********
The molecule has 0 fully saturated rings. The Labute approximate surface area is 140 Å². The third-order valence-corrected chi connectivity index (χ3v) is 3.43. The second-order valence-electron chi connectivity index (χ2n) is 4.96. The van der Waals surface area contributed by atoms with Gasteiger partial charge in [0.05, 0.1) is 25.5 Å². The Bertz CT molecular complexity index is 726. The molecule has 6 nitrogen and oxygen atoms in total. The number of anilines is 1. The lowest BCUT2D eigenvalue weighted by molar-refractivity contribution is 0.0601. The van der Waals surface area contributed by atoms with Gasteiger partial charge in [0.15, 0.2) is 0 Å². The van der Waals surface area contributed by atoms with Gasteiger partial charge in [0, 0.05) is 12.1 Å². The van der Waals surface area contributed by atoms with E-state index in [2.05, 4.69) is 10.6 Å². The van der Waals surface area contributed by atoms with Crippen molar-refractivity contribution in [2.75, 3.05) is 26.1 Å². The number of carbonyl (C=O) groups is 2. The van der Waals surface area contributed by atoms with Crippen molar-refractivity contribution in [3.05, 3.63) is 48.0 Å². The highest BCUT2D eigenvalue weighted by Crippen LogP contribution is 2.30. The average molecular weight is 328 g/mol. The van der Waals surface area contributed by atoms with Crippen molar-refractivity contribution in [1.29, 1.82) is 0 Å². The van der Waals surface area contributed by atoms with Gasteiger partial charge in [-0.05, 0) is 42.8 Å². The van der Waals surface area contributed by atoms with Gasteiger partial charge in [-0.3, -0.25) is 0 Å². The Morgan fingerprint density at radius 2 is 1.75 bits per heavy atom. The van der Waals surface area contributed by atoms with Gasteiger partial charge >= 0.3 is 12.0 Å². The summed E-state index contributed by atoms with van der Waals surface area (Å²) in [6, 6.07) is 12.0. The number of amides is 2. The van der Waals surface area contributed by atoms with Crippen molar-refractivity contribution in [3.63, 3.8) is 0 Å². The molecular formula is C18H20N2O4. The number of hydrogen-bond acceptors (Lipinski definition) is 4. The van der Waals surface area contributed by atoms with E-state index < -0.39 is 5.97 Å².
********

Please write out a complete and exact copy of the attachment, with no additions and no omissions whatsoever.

The molecule has 0 fully saturated rings. The Labute approximate surface area is 140 Å². The third-order valence-corrected chi connectivity index (χ3v) is 3.43. The second-order valence-electron chi connectivity index (χ2n) is 4.96. The van der Waals surface area contributed by atoms with Gasteiger partial charge in [0.05, 0.1) is 25.5 Å². The Bertz CT molecular complexity index is 726. The molecule has 6 nitrogen and oxygen atoms in total. The number of anilines is 1. The lowest BCUT2D eigenvalue weighted by molar-refractivity contribution is 0.0601. The van der Waals surface area contributed by atoms with Gasteiger partial charge in [0.15, 0.2) is 0 Å². The van der Waals surface area contributed by atoms with Gasteiger partial charge in [0, 0.05) is 12.1 Å². The van der Waals surface area contributed by atoms with E-state index in [2.05, 4.69) is 10.6 Å². The van der Waals surface area contributed by atoms with Crippen molar-refractivity contribution in [2.75, 3.05) is 26.1 Å². The number of carbonyl (C=O) groups is 2. The van der Waals surface area contributed by atoms with Crippen molar-refractivity contribution in [3.05, 3.63) is 48.0 Å². The highest BCUT2D eigenvalue weighted by Crippen LogP contribution is 2.30. The average molecular weight is 328 g/mol. The van der Waals surface area contributed by atoms with Crippen molar-refractivity contribution in [1.29, 1.82) is 0 Å². The van der Waals surface area contributed by atoms with Gasteiger partial charge in [-0.05, 0) is 42.8 Å². The van der Waals surface area contributed by atoms with Gasteiger partial charge in [-0.3, -0.25) is 0 Å². The Morgan fingerprint density at radius 2 is 1.75 bits per heavy atom. The van der Waals surface area contributed by atoms with Gasteiger partial charge >= 0.3 is 12.0 Å². The summed E-state index contributed by atoms with van der Waals surface area (Å²) in [6, 6.07) is 12.0. The number of amides is 2. The van der Waals surface area contributed by atoms with Crippen molar-refractivity contribution in [3.63, 3.8) is 0 Å². The molecular formula is C18H20N2O4. The number of hydrogen-bond acceptors (Lipinski definition) is 4. The van der Waals surface area contributed by atoms with E-state index < -0.39 is 5.97 Å².